It is evident, then, that Leonardo recognized the membranes which enclose the fetus, but it is equally clear that he knew them as they occur in the lower animals and not as they are in the human species. The amnion with its enclosed fluid is described; the fetus floats in the amniotic fluid and its weight is accordingly distributed over the whole inner surface of the uterus (QI, Iv). A second membrane is the allantois, which is described as passing — “between the hands and knees of the child as it lies curled up, and it passes between the arms and the inner ( silvestra ) part of the thigh as far as the flanks and ties and encloses, making itself an investment for the child from its flanks downward.” (QIII, 9v.)


McMurrich1930 fig84.jpg

Fig. 84. Two figures of membranes and circulation of fetal calf. (AnB, 28.)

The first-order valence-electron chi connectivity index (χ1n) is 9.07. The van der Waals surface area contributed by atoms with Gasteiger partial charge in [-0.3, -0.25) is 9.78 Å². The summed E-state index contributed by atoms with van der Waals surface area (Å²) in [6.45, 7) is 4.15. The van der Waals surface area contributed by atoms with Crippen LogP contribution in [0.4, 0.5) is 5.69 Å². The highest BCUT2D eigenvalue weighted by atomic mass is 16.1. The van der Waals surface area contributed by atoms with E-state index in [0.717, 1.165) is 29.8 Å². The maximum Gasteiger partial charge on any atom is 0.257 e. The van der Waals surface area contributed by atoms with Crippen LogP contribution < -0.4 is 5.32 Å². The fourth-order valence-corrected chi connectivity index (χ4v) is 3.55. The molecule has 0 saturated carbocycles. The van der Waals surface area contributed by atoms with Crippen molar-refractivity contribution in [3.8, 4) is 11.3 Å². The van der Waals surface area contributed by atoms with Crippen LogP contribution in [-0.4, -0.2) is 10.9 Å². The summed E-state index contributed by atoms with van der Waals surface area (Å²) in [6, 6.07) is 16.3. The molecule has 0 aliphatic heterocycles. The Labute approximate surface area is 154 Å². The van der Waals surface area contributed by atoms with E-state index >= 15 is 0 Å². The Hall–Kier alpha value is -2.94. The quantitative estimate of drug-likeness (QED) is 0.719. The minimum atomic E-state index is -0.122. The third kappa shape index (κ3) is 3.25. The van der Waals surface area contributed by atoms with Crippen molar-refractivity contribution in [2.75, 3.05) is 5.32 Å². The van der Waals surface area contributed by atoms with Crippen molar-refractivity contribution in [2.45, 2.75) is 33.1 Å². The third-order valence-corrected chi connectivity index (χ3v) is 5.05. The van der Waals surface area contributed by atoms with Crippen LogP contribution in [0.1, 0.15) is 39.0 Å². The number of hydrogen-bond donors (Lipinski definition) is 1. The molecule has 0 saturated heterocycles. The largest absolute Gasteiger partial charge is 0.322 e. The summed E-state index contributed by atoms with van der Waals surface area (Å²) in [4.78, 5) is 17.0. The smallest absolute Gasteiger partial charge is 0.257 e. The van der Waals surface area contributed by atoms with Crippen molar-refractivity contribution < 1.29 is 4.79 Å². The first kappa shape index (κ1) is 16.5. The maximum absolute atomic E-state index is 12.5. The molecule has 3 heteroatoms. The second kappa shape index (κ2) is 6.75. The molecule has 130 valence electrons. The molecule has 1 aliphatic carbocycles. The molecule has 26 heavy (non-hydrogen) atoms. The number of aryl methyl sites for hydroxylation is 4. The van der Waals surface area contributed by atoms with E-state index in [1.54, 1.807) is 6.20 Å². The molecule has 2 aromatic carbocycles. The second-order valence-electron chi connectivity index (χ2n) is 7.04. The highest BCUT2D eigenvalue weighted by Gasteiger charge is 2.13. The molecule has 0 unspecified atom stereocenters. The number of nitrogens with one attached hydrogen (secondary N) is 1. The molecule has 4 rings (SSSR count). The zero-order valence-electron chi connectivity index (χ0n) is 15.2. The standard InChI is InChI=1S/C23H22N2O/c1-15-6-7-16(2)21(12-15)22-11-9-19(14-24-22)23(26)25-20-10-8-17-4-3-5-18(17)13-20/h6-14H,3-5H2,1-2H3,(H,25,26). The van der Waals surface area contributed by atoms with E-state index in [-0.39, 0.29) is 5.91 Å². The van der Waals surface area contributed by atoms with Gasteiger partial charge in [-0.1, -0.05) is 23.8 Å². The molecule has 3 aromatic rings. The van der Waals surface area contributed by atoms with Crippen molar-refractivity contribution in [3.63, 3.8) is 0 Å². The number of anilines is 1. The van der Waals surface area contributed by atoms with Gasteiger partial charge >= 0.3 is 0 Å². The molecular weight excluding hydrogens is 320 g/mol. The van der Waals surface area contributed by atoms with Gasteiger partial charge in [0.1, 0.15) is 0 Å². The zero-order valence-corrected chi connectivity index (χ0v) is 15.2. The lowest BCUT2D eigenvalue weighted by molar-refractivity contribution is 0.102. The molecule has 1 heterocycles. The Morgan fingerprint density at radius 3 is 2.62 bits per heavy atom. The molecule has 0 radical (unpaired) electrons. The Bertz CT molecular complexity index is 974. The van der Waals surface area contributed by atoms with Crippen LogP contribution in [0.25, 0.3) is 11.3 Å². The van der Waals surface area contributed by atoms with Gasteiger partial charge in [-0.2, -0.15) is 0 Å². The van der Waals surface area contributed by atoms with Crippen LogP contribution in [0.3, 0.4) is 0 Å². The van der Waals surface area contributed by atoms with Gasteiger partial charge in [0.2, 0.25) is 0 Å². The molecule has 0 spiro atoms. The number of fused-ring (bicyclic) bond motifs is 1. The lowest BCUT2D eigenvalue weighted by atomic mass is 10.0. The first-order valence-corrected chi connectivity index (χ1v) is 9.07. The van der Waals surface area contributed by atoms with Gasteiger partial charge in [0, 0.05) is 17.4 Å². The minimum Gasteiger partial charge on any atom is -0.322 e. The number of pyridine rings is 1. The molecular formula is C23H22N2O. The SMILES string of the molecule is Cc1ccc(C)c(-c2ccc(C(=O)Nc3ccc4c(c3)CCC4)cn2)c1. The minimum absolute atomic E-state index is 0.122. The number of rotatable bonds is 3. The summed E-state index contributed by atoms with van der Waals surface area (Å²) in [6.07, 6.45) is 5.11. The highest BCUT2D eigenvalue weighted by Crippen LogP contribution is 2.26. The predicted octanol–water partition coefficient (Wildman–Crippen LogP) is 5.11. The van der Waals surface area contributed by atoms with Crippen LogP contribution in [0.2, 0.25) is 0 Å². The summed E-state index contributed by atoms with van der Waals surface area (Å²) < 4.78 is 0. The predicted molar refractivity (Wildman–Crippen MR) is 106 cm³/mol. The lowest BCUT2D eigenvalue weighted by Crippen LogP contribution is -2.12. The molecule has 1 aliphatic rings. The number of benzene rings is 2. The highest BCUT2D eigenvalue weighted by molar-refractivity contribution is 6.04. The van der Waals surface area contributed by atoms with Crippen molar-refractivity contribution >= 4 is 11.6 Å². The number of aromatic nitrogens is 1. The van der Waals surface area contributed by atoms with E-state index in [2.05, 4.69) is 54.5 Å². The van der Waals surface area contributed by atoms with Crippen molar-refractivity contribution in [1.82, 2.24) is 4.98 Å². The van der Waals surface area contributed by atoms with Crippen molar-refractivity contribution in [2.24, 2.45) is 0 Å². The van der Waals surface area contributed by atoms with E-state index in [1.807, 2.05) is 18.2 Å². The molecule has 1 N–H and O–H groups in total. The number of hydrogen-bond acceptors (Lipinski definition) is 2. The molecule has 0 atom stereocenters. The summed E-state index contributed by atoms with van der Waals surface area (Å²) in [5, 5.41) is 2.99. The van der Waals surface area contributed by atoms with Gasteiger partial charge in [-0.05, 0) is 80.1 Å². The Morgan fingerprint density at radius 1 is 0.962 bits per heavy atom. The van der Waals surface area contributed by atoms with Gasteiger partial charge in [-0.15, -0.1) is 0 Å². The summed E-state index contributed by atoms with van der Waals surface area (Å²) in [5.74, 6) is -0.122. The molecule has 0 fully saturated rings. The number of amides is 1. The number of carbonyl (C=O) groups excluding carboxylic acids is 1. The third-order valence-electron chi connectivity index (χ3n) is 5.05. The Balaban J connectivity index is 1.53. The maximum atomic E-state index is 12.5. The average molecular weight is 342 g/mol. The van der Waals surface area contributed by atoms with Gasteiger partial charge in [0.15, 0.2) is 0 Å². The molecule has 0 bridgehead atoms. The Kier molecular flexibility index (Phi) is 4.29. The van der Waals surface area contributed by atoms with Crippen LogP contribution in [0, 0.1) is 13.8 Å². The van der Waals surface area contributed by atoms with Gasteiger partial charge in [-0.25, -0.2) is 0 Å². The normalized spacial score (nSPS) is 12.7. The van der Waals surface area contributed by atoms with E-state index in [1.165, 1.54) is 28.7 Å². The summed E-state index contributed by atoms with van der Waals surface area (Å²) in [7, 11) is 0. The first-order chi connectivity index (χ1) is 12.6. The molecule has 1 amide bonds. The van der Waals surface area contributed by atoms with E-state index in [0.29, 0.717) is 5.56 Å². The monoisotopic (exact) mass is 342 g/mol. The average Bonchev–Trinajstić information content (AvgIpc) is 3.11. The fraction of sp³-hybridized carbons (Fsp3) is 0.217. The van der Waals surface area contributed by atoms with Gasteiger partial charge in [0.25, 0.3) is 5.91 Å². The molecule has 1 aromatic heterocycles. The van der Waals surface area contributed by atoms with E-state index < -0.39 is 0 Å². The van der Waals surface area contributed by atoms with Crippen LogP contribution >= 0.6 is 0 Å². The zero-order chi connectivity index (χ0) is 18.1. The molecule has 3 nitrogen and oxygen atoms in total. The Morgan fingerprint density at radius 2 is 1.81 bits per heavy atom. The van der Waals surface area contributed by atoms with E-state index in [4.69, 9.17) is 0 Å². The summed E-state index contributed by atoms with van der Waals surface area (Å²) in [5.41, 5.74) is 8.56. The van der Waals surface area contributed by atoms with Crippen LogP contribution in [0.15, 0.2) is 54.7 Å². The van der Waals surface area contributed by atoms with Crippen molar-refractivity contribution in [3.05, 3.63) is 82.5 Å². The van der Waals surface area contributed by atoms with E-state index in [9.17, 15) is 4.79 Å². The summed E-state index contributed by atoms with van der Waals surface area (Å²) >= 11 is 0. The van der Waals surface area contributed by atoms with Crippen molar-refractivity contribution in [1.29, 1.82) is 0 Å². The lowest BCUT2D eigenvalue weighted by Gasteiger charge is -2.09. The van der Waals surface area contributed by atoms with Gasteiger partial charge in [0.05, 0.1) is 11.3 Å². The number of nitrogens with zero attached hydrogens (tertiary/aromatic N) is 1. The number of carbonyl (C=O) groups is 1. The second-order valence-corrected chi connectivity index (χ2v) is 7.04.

McMurrich1930 fig85.jpg

Fig. 85. Representations of human fetus at term and of ungulate placenta. (QIII, 8.)


The description is not very clear, but notwithstanding that the fetus is spoken of as the “child” ( putto ) it is evident that it was not the very rudimentary human allantois that was being described, but the more highly developed allantois of a ruminant.


So too it is the chorion of the fetal calf that is described, and it was upon this that Leonardo, following the example of his predecessors, based his ideas of human placentation, assuming that it also was of the cotyledonary type. In the wonderful drawing (fig. 85) of the fetus still within the womb (QIII, 8) it is curious to note cotyledons of the ungulate type on the wall of the uterus, while the discoidal placenta is entirely overlooked, even although there is a memorandum to “Note well the umbilical vein where it ends in the uterus” (QIII, 7v). It is evident that Leonardo had examined a pregnant human uterus at term— he gives a number of drawings of the fetus as it lies curled up within the womb (QIII, 7, 7v, 8, 9v) — but in none of them is a placenta shown. Where the uterus is also shown there is usually no indication of how the fetus is connected with it; only in QIII, 8 are the cotyledons represented, on the assumption that what he had seen in the cow occurred also in the human pregnant uterus.